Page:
While you could never imagine your own sweetie excluding or teasing a classmate, 1 out of 5 kids in grades 6-10 admits to being a bully or doing at least some "bullying" (Nansel, et al, 2001). Children know that bullying is wrong. That's why they do it when parents aren't around. That's why cyberbullying has become so common (the Internet is like one huge parentless mansion). And because adults are left in the dark, they don't often face repercussions for their actions. So they keep doing it.

Of course you don't want to admit that your child could be a bully. But you definitely don't want to let your child stay a bully. Look for the signs -- and then find a way to check the behaviors.

Read the Care.com article about how Parents' #1 Fear is Bullying

Dr. Haber says that your child could be a bully if he/she:

  • Is exclusive - refuses to include certain kids in play or study
  • Persists in certain inappropriate or unpleasant behavior even after you have told him/her to stop
  • Is very concerned with being and staying popular
  • Seems intolerant of and/or shows contempt for children who are "different" or "weird"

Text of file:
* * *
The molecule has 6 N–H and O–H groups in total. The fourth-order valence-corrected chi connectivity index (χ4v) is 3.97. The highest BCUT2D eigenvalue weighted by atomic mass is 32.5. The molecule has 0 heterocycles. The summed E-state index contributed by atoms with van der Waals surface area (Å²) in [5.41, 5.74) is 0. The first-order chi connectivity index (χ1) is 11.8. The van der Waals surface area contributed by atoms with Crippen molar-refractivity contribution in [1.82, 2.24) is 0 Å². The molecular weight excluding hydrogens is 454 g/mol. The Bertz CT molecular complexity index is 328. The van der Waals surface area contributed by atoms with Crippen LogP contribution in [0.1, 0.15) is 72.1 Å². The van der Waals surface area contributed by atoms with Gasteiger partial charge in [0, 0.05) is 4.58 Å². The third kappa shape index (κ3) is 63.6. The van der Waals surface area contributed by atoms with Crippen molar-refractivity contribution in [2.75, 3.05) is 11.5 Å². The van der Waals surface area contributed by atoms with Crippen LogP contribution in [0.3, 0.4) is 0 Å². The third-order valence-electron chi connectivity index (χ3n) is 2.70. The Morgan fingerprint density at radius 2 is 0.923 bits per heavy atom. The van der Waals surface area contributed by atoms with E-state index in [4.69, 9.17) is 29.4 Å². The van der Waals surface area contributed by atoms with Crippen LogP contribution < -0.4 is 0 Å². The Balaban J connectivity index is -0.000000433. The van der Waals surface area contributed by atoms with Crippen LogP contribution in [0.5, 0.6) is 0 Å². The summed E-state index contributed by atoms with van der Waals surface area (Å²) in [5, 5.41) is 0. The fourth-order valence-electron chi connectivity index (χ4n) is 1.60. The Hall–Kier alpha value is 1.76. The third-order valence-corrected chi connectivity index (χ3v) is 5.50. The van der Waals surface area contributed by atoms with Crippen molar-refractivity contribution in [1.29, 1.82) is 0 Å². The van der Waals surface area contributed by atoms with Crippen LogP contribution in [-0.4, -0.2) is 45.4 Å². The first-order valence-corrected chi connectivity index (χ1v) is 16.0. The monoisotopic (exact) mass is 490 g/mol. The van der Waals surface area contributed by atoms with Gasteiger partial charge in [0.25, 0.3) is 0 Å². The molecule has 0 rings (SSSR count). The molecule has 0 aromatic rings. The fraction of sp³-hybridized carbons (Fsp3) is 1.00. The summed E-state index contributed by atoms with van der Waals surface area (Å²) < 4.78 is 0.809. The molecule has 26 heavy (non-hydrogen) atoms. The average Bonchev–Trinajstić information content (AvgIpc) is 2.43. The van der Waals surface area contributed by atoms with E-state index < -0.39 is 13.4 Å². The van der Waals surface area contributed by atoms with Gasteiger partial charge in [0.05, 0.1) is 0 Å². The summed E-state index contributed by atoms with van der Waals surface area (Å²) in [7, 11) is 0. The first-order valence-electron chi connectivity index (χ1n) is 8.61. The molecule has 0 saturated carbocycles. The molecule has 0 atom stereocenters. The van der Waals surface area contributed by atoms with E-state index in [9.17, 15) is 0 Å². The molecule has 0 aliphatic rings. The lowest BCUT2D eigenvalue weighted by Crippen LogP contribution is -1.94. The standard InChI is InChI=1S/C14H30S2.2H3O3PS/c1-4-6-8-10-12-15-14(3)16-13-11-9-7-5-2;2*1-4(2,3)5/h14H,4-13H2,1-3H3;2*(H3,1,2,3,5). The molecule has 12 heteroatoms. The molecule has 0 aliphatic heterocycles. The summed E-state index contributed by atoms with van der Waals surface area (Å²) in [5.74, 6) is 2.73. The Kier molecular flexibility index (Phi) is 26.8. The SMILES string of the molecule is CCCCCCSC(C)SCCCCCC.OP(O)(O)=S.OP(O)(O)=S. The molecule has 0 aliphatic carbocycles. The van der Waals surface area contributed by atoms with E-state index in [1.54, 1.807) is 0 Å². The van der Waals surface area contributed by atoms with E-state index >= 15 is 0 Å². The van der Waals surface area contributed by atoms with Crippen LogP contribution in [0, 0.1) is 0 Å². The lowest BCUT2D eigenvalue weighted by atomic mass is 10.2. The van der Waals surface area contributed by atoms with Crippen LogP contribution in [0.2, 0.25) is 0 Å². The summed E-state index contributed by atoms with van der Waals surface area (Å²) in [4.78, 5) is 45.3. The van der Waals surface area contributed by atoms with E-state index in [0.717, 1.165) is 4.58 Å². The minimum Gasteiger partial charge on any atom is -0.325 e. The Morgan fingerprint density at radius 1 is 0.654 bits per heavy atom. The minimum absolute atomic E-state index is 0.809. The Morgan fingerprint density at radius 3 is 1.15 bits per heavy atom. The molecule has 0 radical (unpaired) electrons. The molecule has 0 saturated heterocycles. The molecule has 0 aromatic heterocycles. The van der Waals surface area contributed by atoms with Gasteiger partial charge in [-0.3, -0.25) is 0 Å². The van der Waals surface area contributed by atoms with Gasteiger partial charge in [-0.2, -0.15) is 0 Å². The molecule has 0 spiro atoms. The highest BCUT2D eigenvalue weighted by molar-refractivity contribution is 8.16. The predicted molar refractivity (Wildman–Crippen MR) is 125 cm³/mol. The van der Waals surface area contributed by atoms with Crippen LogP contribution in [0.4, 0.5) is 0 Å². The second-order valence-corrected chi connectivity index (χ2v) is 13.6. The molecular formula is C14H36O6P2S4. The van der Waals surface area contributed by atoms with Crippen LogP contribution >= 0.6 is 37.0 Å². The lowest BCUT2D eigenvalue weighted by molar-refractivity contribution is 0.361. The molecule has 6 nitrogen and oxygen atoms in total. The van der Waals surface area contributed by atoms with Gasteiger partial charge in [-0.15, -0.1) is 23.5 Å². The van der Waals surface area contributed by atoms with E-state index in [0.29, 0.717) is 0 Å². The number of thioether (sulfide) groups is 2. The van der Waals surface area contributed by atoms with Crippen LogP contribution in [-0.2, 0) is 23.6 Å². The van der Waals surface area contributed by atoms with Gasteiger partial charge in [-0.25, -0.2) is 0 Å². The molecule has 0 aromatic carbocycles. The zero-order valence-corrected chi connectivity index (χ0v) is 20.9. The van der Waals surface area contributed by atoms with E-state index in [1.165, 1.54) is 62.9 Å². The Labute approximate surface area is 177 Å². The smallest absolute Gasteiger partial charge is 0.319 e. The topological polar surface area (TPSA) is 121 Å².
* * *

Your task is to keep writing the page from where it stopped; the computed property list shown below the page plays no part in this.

• Frequently teases or taunts other children
  • Constantly plays extremely aggressive videogames
  • Hurts animals
  • Observes you excluding, gossiping about, or otherwise hurting others: As parents we have a tremendous influence on our children. As human beings, we all occasionally exhibit some bullying behaviors. It's only natural and it doesn't mean we're bad people. But think honestly about your own behavior and then ask -- do your kids also show these traits?

Bullying seems scary, but as Dr. Haber reminds us, "It's always been going on. And it's probably been going on at the same level as it always has, but it's gotten much more media attention as of late." So don't let it overwhelm you or distract from your main goal: raising your child to be a kind, understanding, well-adjusted person.